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Transcriptome analysis of hot pepper plants identifies waterlogging resistance related genes

Yuping Zhang1, Lijun Ou2, Ji Zhao2, Zhoubin Liu3, and Xuefeng Li2*

Hot pepper ( L.) is one of the most important vegetable crops in China, but floods bring substantial decreases in production over the past several decades. In order to investigate the mechanisms of waterlogging resistance in mutant hot pepper, we measured the agronomic traits of mutant and wild-type, as well as the activities of root antioxidant enzymes and the contents of osmotic regulation substance. At the same time, we did transcriptome sequencing on the plant roots, and screened for differentially expressed genes between mutant and wild-type. The results showed that, under waterlogging stress, the mutants could grow normally, and the activities of their superoxide dismutase, peroxidase, catalase, and glutathione reductase were significantly increased, as well as the contents of proline and soluble sugar. The accumulation of malondialdehyde and hydroxyl radical in mutants was significantly reduced. Among the 61 differentially expressed genes from transcriptome analysis, 24 genes were up-regulated and 37 genes were down-regulated in mutants. After functional analysis, we found 8 genes related to the metabolism of endogenous hormone and protective enzymes, among which, auxin-induced protein related gene cap.ARATH, ethylene response related gene Cap.RAP2, MYB family related gene Cap.MYB1R1, and the 4 genes related to peroxidase Cap.POD, were significantly up-regulated in mutants, while the Capana01g001329 gene was down-regulated. These results suggest that under waterlogging stress, the mutant could enhance its resistance to waterlogging by regulating the genes involved in metabolism of endogenous hormones and protective enzymes. This study provides the scientific basis for elucidating the gene regulation network of mutant pepper under waterlogging stress.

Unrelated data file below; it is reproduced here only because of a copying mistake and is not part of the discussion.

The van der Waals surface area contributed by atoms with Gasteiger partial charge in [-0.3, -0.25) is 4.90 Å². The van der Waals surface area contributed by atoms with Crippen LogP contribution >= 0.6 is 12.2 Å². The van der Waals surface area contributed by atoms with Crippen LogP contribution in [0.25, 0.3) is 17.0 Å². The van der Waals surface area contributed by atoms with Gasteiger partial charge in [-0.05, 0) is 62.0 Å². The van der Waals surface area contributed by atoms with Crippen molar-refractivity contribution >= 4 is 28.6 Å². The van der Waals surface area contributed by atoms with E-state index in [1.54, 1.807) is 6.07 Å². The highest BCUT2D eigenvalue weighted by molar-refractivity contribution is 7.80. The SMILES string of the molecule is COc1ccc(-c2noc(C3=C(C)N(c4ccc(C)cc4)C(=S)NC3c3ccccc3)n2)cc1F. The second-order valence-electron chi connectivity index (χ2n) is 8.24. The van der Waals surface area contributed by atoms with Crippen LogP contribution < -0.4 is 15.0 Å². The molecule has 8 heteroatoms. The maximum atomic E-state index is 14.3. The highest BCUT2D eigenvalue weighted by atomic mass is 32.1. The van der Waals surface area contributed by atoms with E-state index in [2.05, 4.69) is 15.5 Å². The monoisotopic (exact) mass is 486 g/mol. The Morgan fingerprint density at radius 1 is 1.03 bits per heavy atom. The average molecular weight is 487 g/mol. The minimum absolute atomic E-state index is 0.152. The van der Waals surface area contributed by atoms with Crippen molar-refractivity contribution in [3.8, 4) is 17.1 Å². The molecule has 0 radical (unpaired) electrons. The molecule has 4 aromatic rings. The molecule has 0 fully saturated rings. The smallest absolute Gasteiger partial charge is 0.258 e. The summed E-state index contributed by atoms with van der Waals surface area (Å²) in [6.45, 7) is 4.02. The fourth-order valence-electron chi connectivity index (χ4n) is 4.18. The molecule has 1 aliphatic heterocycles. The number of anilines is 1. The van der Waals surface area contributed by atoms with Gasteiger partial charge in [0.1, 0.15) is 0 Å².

Key words: Capsicum annuum, gene, hot pepper, mutant, transcriptomic data, waterlogging.

1Hunan Agricultural University, College of Resources and Environment, Changsha, 410128, China.2Hunan Academy of Agricultural Science, Institute of Vegetable Research, Changsha, Hunan 410125, China.*Corresponding author: Xuefeng Li (lxf276@126.com)3Hunan Agricultural University, Longping Branch, Graduate School of Hunan University, Changsha, Hunan 410006, China.

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